Revenue from PS4 and Xbox One sales boost AMD’s revenues by 28 percent, but the company ended up with a $20 million loss in the first quarter of 2014.

AMDMarkham 1024x768 Consoles can’t keep AMD a profitable company

Despite optimism from AMD executives that revenues from putting its SoCs in game consoles, amongst other diversification, would help return it to sustained profitability, the company’s first quarter of 2014 earnings results seemed to have shattered that dream.

Late Thursday AMD reported a loss of $20 million on revenue of $1.4 billion for the first quarter of the 2014 fiscal year, versus a loss of $146 million on revenue of $1.09 billion for the same time last year. This 28 percent increase in revenue beat most expectations, as analysts polled by Thomson Reuters had expected revenue of $1.34 billion.

“AMD continued our momentum by building on the solid foundation we set in the second half of 2013, further transforming the company,” said Rory Read, AMD’s president and chief executive, in a press release. “We are well positioned to continue to grow profitably as we diversify our business and enable our customers to drive change and win.”

Looking at AMD’s individual business units, its Computing Solutions segment posted a loss of $3 million on revenue of $663 million — down 12 percent from the same time last year as the PC market continues to decline. In contrast, revenue from the company’s Graphics and Visual Solutions segment jumped 118 percent to hit $734 million and posted earnings of $91 million. AMD chalks this jump up to income from console royalties and a strong demand for the Radeon R7 and R9 largely due to cryptocurrency mining.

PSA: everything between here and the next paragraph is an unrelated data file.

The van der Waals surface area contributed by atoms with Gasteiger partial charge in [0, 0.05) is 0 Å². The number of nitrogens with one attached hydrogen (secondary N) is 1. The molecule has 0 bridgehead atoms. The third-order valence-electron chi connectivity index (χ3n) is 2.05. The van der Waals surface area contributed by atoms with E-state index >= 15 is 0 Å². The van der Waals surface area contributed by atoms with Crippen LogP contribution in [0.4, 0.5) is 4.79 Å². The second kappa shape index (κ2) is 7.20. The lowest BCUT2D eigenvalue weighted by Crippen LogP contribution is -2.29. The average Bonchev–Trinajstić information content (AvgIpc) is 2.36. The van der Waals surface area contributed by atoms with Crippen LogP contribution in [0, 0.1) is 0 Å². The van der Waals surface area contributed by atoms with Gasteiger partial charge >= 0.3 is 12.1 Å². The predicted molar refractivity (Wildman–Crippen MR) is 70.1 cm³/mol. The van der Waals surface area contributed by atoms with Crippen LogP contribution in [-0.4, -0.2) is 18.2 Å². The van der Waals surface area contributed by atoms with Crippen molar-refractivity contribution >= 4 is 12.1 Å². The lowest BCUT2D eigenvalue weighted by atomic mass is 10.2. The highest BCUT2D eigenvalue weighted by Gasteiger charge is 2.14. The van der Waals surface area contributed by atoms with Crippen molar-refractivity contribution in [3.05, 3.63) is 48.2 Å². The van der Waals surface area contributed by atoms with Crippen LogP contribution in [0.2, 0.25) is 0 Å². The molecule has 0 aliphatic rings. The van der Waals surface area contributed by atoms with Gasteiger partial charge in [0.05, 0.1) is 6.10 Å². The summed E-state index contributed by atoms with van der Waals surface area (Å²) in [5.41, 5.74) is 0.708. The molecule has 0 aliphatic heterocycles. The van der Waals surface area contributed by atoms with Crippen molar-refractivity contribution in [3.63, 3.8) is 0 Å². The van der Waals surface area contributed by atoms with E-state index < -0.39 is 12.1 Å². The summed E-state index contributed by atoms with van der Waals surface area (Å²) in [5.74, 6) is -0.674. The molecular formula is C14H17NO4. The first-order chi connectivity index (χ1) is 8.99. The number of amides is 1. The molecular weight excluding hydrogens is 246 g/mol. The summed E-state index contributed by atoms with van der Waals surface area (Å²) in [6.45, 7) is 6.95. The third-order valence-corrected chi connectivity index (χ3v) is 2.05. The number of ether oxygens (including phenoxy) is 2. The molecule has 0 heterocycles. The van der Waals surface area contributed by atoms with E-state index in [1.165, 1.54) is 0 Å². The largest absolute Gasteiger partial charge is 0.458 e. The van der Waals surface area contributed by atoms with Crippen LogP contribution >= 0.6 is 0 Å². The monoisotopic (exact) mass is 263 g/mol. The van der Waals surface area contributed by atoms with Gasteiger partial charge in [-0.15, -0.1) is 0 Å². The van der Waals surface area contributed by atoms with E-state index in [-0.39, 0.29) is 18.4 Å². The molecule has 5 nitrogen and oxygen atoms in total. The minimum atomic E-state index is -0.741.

Removing the hype around AMD’s console wins, the company does have considerable trouble in getting its silicon into other hardware. AMD’s hardware wins with its APUs have been light in laptops and non-existent in tablets. The only tablet win AMD highlights from its website is an 11.6-inch tablet from Vizio — a company best known for rebranding Taiwan-made ODM TVs and selling them in middle-America box stores with the sales pitch that the consumer is “buying American”. To top that off mobile Kaveri is still missing in action, and AMD’s great mobile saviour, Beema and Mullins, remains hamstrung by an uncompetitive process node.

To top it off Intel’s aggressive contra revenue strategy is keeping AMD out of the low-end space it’s trying to target with Beema and Mullins. Intel, with its massive cash reserves, can afford to spend $100 million specifically targeting growing Shenzhen-based manufacturers while AMD has to borrow money at interest rates higher than Greek debt to stay afloat.

Things might be looking up for AMD with revenue, but there’s a long way to go to having consistent quarter-after-quarter profitability.

For the next quarter, AMD expects revenue to increase 3 percent, plus or minus 3 percent, meaning that it expects revenue to be unchanged.

Source: AMD